The ninth meeting of the Conference of the Parties (COP-9) convenes in New Delhi in November 2002 to discuss implementation of the Kyoto Protocol on global warming.
Where do things stand? The U.S. and Australia have opted out. Canada is split; its federal government plans to submit Kyoto for ratification but there is strong opposition. Russia will ratify—after having extracted all the economic concessions it can from Europe. Japan is in but there will be no enforcement. In Europe and everywhere else, CO2 emissions are rising and proposed policy steps (ecotaxes and enforced targets of uneconomic renewables) are not likely to work.
Meanwhile, in India, business proceeds as usual. Coal contributes 72 percent of electric power generation (vs. 52 percent in the U.S.). Indian coal’s poor quality, with 5 to 50 percent ash and inadequate pollution control, creates local health hazards from toxic trace elements (As, Cd, Cr, Ni, Co, Cu, and Sb) and high levels of radioactivity. Moreover, the coal’s poor quality creates regional pollution that contributes to the Asian Brown Cloud, and may even cause climate disturbances.
A “Safe” Level of Global Warming?
In a recent Science article supporting the Kyoto Protocol, O’Neill and Oppenheimer discuss the ultimate objective for climate policy. They propose that a temperature rise of 1-2º C would constitute a “safe” level of global warming by estimating it would be tolerable to corals and the West Antarctic Ice Sheet (WAIS). There are several ways to respond.
First, their figure is a welcome reassurance that warming from increased greenhouse gases (GHG) levels will unlikely ever pose a problem. Since the existing increase in GH forcing has not produced a measurable temperature rise of the atmosphere, contrary to model expectations, it is highly unlikely that a future rise will exceed 1ºC under any reasonable projection of population and fossil-fuel use.
Second, we know that natural temperature increases in recent millennia have been greater than 2ºC—without harmful consequences. In the case of coral reefs, analyses of ocean bottom sediments from the tropical North Atlantic show extremely rapid temperature increases (within decades) of up to 3ºC within the past 3,000 years. Even higher values occurred during the Holocene Climate Optimum between 5,000 and 8,000 years ago. For the WAIS, geological data show a more or less steady regression of the grounding line since the last glacial maximum of about 18,000 BC. It seems little affected by temperature fluctuations shorter than millennial. With melting continuing at the same rate, the ice sheet will disappear in about 5,000 years, which is near the upper limit proposed by O’Neill and Oppenheimer.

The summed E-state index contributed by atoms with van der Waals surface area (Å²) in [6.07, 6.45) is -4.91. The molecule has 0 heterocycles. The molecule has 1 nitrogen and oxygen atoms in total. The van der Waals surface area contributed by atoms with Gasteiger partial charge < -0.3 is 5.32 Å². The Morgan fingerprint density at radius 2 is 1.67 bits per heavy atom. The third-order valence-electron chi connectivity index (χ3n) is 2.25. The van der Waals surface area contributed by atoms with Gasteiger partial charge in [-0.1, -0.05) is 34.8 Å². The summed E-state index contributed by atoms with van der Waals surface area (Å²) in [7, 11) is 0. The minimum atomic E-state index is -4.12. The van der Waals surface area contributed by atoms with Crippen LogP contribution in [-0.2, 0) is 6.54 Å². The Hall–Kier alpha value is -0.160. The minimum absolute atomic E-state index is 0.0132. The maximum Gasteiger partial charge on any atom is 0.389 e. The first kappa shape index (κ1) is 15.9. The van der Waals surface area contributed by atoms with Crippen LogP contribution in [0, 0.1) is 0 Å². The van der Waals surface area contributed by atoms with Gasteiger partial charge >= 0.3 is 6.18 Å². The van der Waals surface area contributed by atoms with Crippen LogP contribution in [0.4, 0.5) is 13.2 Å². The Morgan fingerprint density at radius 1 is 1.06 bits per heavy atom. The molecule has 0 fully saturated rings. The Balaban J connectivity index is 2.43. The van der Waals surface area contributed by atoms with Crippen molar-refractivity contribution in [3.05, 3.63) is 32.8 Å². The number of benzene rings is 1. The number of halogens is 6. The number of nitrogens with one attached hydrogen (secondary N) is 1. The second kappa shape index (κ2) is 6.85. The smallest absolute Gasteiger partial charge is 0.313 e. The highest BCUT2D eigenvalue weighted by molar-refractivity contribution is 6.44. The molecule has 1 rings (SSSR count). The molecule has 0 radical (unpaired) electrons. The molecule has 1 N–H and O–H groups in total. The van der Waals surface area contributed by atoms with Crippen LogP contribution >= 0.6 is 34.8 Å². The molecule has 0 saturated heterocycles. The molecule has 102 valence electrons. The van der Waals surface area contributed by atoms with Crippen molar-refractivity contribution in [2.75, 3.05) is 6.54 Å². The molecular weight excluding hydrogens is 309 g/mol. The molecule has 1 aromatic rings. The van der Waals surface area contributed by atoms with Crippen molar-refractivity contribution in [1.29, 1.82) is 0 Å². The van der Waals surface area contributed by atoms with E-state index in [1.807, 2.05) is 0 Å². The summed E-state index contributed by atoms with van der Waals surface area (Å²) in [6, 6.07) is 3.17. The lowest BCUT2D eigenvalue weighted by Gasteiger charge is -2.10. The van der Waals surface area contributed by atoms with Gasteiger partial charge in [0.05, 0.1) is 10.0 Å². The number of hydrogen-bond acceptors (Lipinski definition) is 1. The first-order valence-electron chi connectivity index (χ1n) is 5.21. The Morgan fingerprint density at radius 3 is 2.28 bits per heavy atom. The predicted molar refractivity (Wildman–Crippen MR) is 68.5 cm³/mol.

Finally, the ultimate objective for climate policy is spelled out in Article 2 of the UN Framework Convention on Climate Change (FCCC): “… to achieve stabilization of greenhouse gas concentrations in the atmosphere at a level that would prevent dangerous anthropogenic interference with the climate system.” The treaty does not specify this level, or indeed whether it should be greater or lower than the present one. Note that Article 2 expresses concern about the climate system rather than ecological systems, economic activity, or human health.
I would argue that the drafters of the FCCC were chiefly concerned that a higher level of GHG might cause climate instabilities. This difficult scientific question has not been adequately addressed in IPCC reports. Geological evidence shows greater climate stability during the warmer Holocene than during the last glaciation. Further, climate variability was generally greater during the Little Ice Age than during recent warmer periods. While one cannot conclude that a future warming of the climate will increase stability further, it does seem more probable.
President George W. Bush stated on June 11, 2001 that the Kyoto emission targets “were arbitrary and not based on science” since “no one can say with any certainty what constitutes a dangerous level….” Indeed, the IPCC has never responded to the 1997 request for guidance on this issue by the chairman of the Kyoto negotiations.
Letter to the Editor of Science submitted, with references, on July 2, 2002 but not accepted for publication.
S. Fred Singer, professor emeritus of environmental sciences at the University of Virginia and president of the Science and Environmental Policy Project, shares his thoughts on environment and climate news stories in “The Week that Was,” a regular column available on the Web at www.sepp.org.